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'The Hangover: Part II' trailer -- the case of the missing teen brother-in-law

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A new trailer for The Hangover: Part II premiered Thursday in the place that started it all: Caesars Palace in Las Vegas.

Thousands gathered here for the final day of CinemaCon, wrapping up the week-long convention of theater owners with a presentation on the upcoming sequel, as the Wolf Pack reunites in Thailand for Ed Helms’ character Stu’s bachelor party and wedding. Unfortunately, his smoking hot wife-to-be asks them to take her teenage little brother along, and guess who vanishes without a trace this time?

Check out the footage and an exclusive Q&A with director Todd Phillips below, where he discusses Mel Gibson’s scrapped cameo, Bill Clinton’s rumored cameo, and how crazy is too crazy for these stories. 

ENTERTAINMENT WEEKLY: So, where will you set Hangover 3?

TODD PHILLIPS: Ha! I don’t know if we’re gonna make Hangover 3, but I love the movie we just made, and we had such a sick time on it that I’d be open to it. We had such a good time doing this one. The guys, there’s just no ego. It’s just us making a movie. It feels like we’re making an independent film. It’s weird, because everyone just wants to make it cool. So for that reason alone, I’d do it again.

I thought it might be harder to make the sequel, because no one was watching the first time. Was there more pressure or interference on it because of the first movie’s success?

The harder part is you’re not flying under the radar, which is always better to do. But the better part is, I’ve never made a movie where so many people have been anticipating it. There was something fun about being in Bangkok at 4 in the morning, and you’re shooting and so tired, but you stop and think: ‘People are going to see this.’ You know what I mean? When we were here, in Vegas, making the first one, you turn to Ken Jeong and say, ‘That was great!’ but a part of you thinks: ‘But is anybody going to ever see this?’

You had some crazy things happen on this sequel, too. Like, there was talk of Bill Clinton in this movie, which you later refuted.

Bill Clinton was in town, in Bangkok, giving a speech. It had nothing to do with us. We went to it because his office invited us. Ed Helms happened to be sick that night, so me, Zach and Bradley went. We saw him speak, and one of his guys came over and said, “The President would like to invite you to dinner.” So we had dinner with him, and the next day he came by the set just to hang. He wanted to bring his guys because they loved the movie — and he loved the movie. It was very cool. But that was it.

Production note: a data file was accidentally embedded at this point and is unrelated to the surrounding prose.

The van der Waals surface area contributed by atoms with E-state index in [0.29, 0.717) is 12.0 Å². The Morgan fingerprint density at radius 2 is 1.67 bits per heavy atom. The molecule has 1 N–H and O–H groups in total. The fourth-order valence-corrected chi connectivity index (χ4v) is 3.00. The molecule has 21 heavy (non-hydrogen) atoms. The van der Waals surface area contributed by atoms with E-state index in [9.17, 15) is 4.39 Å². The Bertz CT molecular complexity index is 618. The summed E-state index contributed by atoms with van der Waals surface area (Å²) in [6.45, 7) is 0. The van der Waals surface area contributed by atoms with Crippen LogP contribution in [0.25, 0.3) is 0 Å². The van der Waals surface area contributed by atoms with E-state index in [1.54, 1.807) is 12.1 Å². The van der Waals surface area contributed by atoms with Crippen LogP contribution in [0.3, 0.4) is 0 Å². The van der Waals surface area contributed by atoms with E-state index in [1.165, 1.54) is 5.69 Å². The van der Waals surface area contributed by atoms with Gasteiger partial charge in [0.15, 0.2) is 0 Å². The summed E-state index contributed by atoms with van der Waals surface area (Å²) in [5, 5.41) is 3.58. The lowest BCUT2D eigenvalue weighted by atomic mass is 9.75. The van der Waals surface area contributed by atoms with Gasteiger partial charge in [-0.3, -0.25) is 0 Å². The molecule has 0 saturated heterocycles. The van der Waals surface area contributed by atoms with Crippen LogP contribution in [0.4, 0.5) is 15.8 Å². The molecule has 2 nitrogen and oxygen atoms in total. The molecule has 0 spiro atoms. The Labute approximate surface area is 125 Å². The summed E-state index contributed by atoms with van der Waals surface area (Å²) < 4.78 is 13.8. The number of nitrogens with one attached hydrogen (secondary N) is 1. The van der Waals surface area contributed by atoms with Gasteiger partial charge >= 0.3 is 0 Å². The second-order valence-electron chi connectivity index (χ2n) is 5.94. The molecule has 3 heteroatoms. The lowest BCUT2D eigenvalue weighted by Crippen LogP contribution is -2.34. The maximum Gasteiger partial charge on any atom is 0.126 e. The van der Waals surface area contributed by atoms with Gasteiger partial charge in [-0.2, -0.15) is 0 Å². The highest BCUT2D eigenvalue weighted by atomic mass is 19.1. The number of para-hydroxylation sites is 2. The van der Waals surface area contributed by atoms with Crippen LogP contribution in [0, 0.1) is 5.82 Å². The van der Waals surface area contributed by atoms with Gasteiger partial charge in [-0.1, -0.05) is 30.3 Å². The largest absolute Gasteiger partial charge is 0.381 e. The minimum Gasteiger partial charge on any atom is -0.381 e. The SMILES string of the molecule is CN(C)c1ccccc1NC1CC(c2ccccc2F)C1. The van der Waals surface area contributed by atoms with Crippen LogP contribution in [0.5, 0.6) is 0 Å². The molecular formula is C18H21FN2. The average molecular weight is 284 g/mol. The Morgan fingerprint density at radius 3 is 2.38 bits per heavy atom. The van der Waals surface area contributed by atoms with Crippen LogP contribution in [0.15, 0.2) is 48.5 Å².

Did you offer to him: “Hey, would you like to get in front of the camera?”

No, I mean it was such an honor. I don’t know where your politics lean, but it was the f—ing President of the United States. It just blew our minds. He was like, [slipping into an Arkansas drawl] “I loved The Hangover. How’d you get Mike Tyson to do that?” He flies all over the world, and his guys are like, “He watches movies all the time.” There was a photo of him [on set] because he showed up with 25 cars, and people were already watching out set.

What’s your perspective of the Mel Gibson issue? He was cast in a cameo, but then there was an uproar from some of the cast and crew and he was dropped.

That goes back to what we were saying about just not being under the radar anymore. That would never have happened on the first movie. But it’s hard to defend something when you haven’t even shot it yet. We hadn’t even shot that scene, and then it got out, and suddenly I was defending something I never even got a chance to film. It was a little bit annoying, but…

Who was against it?

It was a vibe from the crew, and some of the cast. Personally, I love [Gibson]. He’s my boy. And I fought for it, but there’s a point where you have to go, “Well, it’s a two-minute cameo in a movie versus the tone of this family on the set.” And we’re going to have to go and film another three months in Bangkok. At what point do you fracture that — over something that may or may not work in the movie, ultimately?

How crazy is too crazy in a movie like this? Do you have to be careful to push the envelope but not push it too far?

What’s cool about the first Hangover is that no matter how absurd it is, it does take place in the real world. It actually all makes sense. I won’t use the word Nazis, [laughs] but we were logic police as far as that for Part II. It has to make sense. Why would this happen, and why would that happen?

The Hangover: Part II opens May 26. Sounds like Bill Clinton will be there, if only with a ticket.

For more film news, follow Anthony Breznican on Twitter @Breznican.